Habitation2.jpg

“There was an existing house on the site that was very small. We knocked most of it down, apart from the façade, and were able to build this new three-storey home.

“The project showed that despite being such a narrow site, we can work with these spaces to achieve a quality of space and a delight of architecture that you could get in any other building.”

Alma-nac has now applied this approach to Paxton House, an office-to-residential conversion in Croydon, South London. Although initially conceived as a build-to-rent scheme, some tenants have since purchased their properties.

Bryant’s team has managed to avoid many of the pitfalls of this type of project by designing dual aspect flats, with living spaces oriented to the south and south west and an access gallery to the north side of the building.

“Most of our work happens in this highly complex urban environmentcomplex in terms of policy, in terms of the urban fabric, sustainability and the environment,” Bryant says. “All of these parameters together set up something where innovation really shines.”

[edit] Brentford Lock West

At Brentford Lock West, Mae Architects created an innovative residential scheme of 557 homes on brownfield land.

“A lot of our housing need can be delivered on repurposed sites,” explains Alex Ely, principal at Mae.

However, this does not mean designing and delivering identikit housing devoid of character. Instead, the team at Mae designed the scheme to fit in and reflect the qualities of the surrounding area, while still delivering a dense residential scheme.

Habitation1.jpg

“It’s a mixture of responding to the industrial past and then trying to marry that with the human scale of a neighbouring conservation area,” says Helen Clark, architect at Mae.

This means not only creating a mix of dwelling types, such as townhouses and flats, but also integrating architectural features such as garden walls, front gardens and gable ends.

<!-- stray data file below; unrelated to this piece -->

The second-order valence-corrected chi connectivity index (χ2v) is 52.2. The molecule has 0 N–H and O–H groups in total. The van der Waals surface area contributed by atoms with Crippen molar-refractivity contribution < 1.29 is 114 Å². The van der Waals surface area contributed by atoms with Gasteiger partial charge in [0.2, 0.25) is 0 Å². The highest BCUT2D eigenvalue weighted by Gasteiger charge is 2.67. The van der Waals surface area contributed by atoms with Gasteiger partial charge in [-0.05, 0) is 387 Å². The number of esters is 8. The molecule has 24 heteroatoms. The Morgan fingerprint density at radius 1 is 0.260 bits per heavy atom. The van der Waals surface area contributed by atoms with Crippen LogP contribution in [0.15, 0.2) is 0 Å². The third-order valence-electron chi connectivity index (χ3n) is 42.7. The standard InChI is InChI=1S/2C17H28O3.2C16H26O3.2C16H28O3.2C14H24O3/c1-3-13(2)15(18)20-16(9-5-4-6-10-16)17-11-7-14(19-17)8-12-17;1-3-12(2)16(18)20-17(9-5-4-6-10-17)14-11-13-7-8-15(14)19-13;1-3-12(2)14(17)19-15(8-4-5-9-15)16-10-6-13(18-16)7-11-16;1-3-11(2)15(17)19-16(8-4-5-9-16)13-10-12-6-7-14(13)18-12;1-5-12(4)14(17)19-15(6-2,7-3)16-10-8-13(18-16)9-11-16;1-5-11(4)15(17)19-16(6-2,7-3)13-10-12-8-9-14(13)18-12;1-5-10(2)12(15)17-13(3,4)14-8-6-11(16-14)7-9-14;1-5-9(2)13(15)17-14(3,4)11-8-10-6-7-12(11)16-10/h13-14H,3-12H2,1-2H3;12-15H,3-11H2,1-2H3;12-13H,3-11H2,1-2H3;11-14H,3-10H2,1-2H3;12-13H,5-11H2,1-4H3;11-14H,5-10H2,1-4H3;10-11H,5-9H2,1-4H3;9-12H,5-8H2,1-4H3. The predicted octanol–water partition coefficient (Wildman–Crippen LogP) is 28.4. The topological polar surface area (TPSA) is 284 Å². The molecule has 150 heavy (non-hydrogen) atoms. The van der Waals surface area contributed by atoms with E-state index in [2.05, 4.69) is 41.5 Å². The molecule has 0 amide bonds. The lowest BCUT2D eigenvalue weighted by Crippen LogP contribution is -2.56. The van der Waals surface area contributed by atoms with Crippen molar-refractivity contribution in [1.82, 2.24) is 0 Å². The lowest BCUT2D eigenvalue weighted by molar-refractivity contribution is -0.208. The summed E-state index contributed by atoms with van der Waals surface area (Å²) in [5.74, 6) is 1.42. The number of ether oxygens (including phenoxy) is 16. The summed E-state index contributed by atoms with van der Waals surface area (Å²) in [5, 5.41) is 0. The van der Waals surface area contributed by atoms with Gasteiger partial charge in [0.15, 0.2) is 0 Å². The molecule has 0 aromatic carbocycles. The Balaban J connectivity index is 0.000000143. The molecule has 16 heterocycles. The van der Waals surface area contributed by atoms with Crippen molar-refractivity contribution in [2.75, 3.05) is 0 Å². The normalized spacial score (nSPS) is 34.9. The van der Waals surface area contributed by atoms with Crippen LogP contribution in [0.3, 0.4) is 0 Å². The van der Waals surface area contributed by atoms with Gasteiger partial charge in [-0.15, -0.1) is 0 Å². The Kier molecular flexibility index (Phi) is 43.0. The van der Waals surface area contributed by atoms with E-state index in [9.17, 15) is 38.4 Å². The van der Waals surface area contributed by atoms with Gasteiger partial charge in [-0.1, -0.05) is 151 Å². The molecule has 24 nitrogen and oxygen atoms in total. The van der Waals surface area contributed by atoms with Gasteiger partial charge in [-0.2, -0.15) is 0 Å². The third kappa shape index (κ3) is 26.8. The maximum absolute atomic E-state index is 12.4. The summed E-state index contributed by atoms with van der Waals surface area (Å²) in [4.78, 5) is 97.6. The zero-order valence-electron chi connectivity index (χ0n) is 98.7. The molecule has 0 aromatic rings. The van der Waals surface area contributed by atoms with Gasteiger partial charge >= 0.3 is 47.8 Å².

“We tried to innovate in the project [by developing] a new typology of villas connected by townhouses. The villa plan allows us to create a lot of dual aspect apartments with generous outdoor space and well-lit, generous internal spaces,” adds Ely.

In addition to creating homes with character, the broader moves of the master plan are to connect Brentford High Street, the canal and Brentford station. “Generally, the idea is to make an under used area of Brentford more connected,” says Clark.

[edit] Creating homes for all

The success of each of these schemes, in such a densely populated city, offers lessons and guidance for those grappling to deliver housing in major urban areas around the world. They powerfully demonstrate the creativity and ingenuity that is prevalent throughout our remarkable sector, showing that it is possible not just to build houses, but also to create homes for every human being on our planet.


This article originally appeared in the Architectural Technology Journal (at) issue 133 published by CIAT in Spring 2020. It was written by Liz Male Consultancy Ltd

--CIAT

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[edit] External resources

Comments

Can you please add a link to the film?


It has been added! -Editor